So I asked myself, "am I obligated to treat homophobic patients?" And I wasn't sure. So I asked myself a moral extreme: "Am I obligated to treat murderers?" Yes, I really think that I am.


I Love My Friends

When I was figuring out where to go to school, something that HMS students kept saying was that their classmates were the best part of medical school. Even so, I was pretty wary of who my partners in medical education would be. Until I met E, who has indeed become one of my best friends, at revisit weekend, I didn't click with a single person connected to this school. So I really just didn't expect to really get close to people I met in med school. Maybe because I have continued to be at least some what suspicious about my own reasons for going into this field, I was just kind of suspicious about my classmates.

But my fears were largely unfounded and not only have I met a diversity of genuine and down to earth people, I have made incredibly good friends. It's exciting, even after a year, to be still getting to know these people better, but already trusting and loving them. I'm feeling particularly gushy right now because we just had this fabulous bonding weekend. Four of my friends came out to our house yesterday for a perfect day of peach picking, swimming in the lake and incredible barbecuing. We ate tons of veggies: peppers, onions, sweet potatoes, mushrooms, tomatoes, with breaded tofu, and chicken sausage. Plus home-made guac and a fantastic peach cobbler for dessert. Icing on the cake is that these friends helped to clean up.

Then, because we are super-cool medical students, we cleared the table and returned with cups of tea and our weekend take-home quiz. Hey, who doesn't like some scintillating saturday night group study? After having our fill of that lovely activity, we talked into the night over cups of decaf and delish liquor provided by K and then had PJ cuddle time and a sleep over. This morning was pancakes followed by dance party to late 90's pop and then I sadly escorted them out the door. Partly it was just wonderful to get to seem them outside of school.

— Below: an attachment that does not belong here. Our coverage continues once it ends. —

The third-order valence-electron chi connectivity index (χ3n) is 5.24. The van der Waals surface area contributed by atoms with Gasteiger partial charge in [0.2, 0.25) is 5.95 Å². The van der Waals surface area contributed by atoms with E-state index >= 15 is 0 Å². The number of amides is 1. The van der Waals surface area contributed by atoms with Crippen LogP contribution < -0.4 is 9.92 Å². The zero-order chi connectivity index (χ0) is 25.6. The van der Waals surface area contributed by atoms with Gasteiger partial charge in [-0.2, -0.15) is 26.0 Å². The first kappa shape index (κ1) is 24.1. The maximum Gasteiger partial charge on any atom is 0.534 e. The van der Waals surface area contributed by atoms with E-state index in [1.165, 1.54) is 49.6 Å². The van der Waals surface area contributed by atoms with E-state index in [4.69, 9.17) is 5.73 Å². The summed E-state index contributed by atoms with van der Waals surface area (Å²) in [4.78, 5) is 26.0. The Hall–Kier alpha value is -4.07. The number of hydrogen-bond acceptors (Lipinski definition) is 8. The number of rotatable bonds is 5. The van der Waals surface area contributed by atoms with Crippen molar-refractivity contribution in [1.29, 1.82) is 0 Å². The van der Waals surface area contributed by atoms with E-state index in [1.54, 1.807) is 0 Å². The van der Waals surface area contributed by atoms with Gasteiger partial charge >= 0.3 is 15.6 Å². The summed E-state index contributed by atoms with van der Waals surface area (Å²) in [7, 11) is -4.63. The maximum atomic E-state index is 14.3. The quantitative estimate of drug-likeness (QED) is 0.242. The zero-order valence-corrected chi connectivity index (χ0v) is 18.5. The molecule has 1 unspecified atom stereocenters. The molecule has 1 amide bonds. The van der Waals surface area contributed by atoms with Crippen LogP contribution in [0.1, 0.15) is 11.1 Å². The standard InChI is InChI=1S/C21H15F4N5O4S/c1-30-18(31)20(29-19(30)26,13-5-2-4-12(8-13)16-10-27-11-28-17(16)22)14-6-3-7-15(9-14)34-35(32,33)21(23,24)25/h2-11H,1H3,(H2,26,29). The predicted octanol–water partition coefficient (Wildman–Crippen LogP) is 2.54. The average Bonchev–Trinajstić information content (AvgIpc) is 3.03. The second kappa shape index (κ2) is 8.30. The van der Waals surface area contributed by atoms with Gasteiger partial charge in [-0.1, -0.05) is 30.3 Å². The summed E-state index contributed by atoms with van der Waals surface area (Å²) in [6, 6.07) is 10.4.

Sigh. I love my friends.


My Friends Just Can't Stay Out of the News

Maybe I would be in the news too if I didn't come home to walk my dog after school instead of rabble rousing all the time. Anyway, go them! Maybe it will make Howard Brody blog about the hallowed institution again.


In The Thick of It

Seems like if I don't have a headache from too little caffeine, I have one from being dehydrated. And despite my best efforts over the summer and sticking to half decaf in the morning. Here I sit, jittery, headached, sleepy. And content.

It's days like today that make me look ahead to May and the beginning of my full-time clerkships and think "Dear golly, we have got to move into the city." It's the having such an abundance of work and commitments that I can't get home to see Lion before she's gone off for the evening that gets to me, and all I want is for us to live blocks from everything that takes us out of the house.

But then, I bike home from the train station through my wooded neighborhood. Harriet greets me with excited tail thumping and we run upstairs to the yard. There I discover that our lovely neighbors/landlords have gone to the trouble of installing for us a fantastic pulley-style clothesline to replace the one that I hastily stuck up in the shade without thinking twice eight months ago. And wonder how we'll ever bear to leave. There may be short commutes in Boston. There may be more action and there could even be other nice neighbors to be had. But there are not our neighbors. There are not our woods and our yard. Our house is not there. I only have eight more months before my schedule burgeons out of control, and I can't fathom that that could be enough time for us in what has become such a home.